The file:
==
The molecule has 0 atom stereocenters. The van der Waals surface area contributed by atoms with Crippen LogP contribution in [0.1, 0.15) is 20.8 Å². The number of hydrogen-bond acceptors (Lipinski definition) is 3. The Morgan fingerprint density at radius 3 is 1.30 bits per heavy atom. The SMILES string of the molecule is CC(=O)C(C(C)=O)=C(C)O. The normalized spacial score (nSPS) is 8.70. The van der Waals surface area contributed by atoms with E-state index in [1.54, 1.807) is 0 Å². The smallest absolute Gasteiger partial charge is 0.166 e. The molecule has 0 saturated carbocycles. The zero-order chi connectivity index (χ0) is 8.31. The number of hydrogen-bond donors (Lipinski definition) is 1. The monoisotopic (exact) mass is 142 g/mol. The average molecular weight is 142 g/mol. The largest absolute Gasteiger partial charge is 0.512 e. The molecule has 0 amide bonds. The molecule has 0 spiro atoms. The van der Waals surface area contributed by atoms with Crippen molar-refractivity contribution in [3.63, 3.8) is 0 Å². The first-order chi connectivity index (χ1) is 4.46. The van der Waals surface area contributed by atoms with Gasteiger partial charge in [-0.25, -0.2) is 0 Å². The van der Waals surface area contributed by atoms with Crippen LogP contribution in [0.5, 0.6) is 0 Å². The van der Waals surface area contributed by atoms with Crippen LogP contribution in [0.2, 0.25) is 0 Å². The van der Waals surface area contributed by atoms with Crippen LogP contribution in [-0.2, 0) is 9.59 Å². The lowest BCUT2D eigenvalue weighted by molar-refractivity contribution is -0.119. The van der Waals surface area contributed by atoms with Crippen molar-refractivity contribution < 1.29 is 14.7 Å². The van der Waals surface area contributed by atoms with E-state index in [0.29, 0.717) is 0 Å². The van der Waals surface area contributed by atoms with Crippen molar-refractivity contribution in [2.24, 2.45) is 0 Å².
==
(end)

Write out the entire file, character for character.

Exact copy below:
The molecule has 0 atom stereocenters. The van der Waals surface area contributed by atoms with Crippen LogP contribution in [0.1, 0.15) is 20.8 Å². The number of hydrogen-bond acceptors (Lipinski definition) is 3. The Morgan fingerprint density at radius 3 is 1.30 bits per heavy atom. The SMILES string of the molecule is CC(=O)C(C(C)=O)=C(C)O. The normalized spacial score (nSPS) is 8.70. The van der Waals surface area contributed by atoms with E-state index in [1.54, 1.807) is 0 Å². The smallest absolute Gasteiger partial charge is 0.166 e. The molecule has 0 saturated carbocycles. The zero-order chi connectivity index (χ0) is 8.31. The number of hydrogen-bond donors (Lipinski definition) is 1. The monoisotopic (exact) mass is 142 g/mol. The average molecular weight is 142 g/mol. The largest absolute Gasteiger partial charge is 0.512 e. The molecule has 0 amide bonds. The molecule has 0 spiro atoms. The van der Waals surface area contributed by atoms with Crippen molar-refractivity contribution in [3.63, 3.8) is 0 Å². The first-order chi connectivity index (χ1) is 4.46. The van der Waals surface area contributed by atoms with Gasteiger partial charge in [-0.25, -0.2) is 0 Å². The van der Waals surface area contributed by atoms with Crippen LogP contribution in [0.5, 0.6) is 0 Å². The van der Waals surface area contributed by atoms with Crippen LogP contribution in [0.2, 0.25) is 0 Å². The van der Waals surface area contributed by atoms with Crippen LogP contribution in [-0.2, 0) is 9.59 Å². The lowest BCUT2D eigenvalue weighted by molar-refractivity contribution is -0.119. The van der Waals surface area contributed by atoms with Crippen molar-refractivity contribution < 1.29 is 14.7 Å². The van der Waals surface area contributed by atoms with E-state index in [0.29, 0.717) is 0 Å². The van der Waals surface area contributed by atoms with Crippen molar-refractivity contribution in [2.24, 2.45) is 0 Å².